Under the halo 

A prominent Missoula artist looks to reconcile the tragic death—and unusual life—of his artist son

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In the Todd family, art, rebellion and anger run deep. Jim says his father—a professional boxer and businessman—had a strong dislike for authority that he also inherited.

Jim started drawing when he was just 2 years old, listening to the radio and creating images that went along with what he heard. He and his three siblings rebelled against their business-minded parents by all becoming artists, each of them latching onto a different art form: visual arts, acting, poetry and music.

Though he didn’t practice an art, James Todd Sr. had a dramatic disposition, often telling impressive stories to Jim and his siblings. After he died, Jim found his autobiography, and it gave new insights into his father’s life. “It never was published but it was interesting to read,” Jim says. “It was clear that he had the ability to write. Despite the fact that they were business people, my parents were very supportive of all of us. Our family was lucky in that regard.”

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  • A recent portrait by James Todd of himself and his son, Seamus.

The catch was James Todd Sr. was an alcoholic whose anger permeated the home and led to financial instability for the family. For Jim, art served as an outlet, but the physical abuse he saw with his parents made him vow to be a different type of parent later in life.

“So I got it into my head as the oldest son that there would be two ways I could be successful with a family,” he says. “And that was to keep a job and not beat up my wife.” He pauses. “What I didn’t know—what a lot of children of alcoholics don’t realize—is that you pick up a lot of the same fears and traits of the alcoholic parent. And so I was obsessive compulsive about everything being right. And I also inherited my dad’s anger. I wasn’t physically abusive so I didn’t see myself as abusive. But I expressed my anger verbally … so all the boys grew up with that tension.”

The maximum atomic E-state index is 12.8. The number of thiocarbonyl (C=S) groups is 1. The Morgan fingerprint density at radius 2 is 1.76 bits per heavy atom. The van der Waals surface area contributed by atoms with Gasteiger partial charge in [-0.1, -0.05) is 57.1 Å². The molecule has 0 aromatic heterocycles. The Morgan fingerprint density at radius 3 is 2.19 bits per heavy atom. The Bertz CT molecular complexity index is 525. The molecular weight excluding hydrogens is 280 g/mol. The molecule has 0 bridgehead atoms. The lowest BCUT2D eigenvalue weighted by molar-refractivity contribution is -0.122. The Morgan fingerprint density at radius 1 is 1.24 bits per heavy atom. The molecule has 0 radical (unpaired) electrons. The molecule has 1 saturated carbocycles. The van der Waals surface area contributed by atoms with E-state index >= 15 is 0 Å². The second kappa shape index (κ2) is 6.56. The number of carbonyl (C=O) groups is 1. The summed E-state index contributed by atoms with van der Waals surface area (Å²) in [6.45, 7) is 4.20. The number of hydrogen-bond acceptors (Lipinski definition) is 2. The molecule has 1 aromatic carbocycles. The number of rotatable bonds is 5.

James “Seamus” Todd III inherited his father’s name as the first child. He spent the first year of his life in Germany, where Jim and Julia lived at the time. One friend there, a Catholic priest and psychologist, described Seamus to his parents as freigebig, meaning “generous,” when the 1-year-old offered him a trinket the first time they met.

Like his father, Seamus started making art at the age of 2. He would sit in front of the television and draw images inspired by what he saw. And he often spent time with his grandfather, James Sr., who encouraged him to cultivate his talent and understanding of the world. There were no expectations that Seamus should become an artist, Jim says.

“He just lived in the atmosphere of the art and was always working. Like my parents, I knew it was important to simply support what he was doing,” he says. “If he didn’t want to be an artist, that was fine. If he did, we would support him.”

As Seamus got older, he began to develop a critical eye to the world. He and Jim spent time together making fun of pop culture and television commercials. “He had good insight into human character, which he expressed largely through satirical humor,” Jim says.

By the time Seamus reached high school, he had begun to toughen up. He started lifting weights and—Jim would find out later—taking steroids and dabbling in other drugs. A sensitive boy, Seamus used drawing as an outlet, but he also seemed, at least to his parents, to be building a strong exterior against other people.

“My father was a man who was very just, and so we were brought up hating bullies and he was quite violent about them,” Jim says. “I shared that and Seamus shared it, too. What was unfortunate about it—when I’m old enough to realize it—is it can turn you into a kind of bully. And that tended to creep into this issue of being a sensitive artist as well. You saw yourself as fighting off the demons of the world but then becoming one yourself.”

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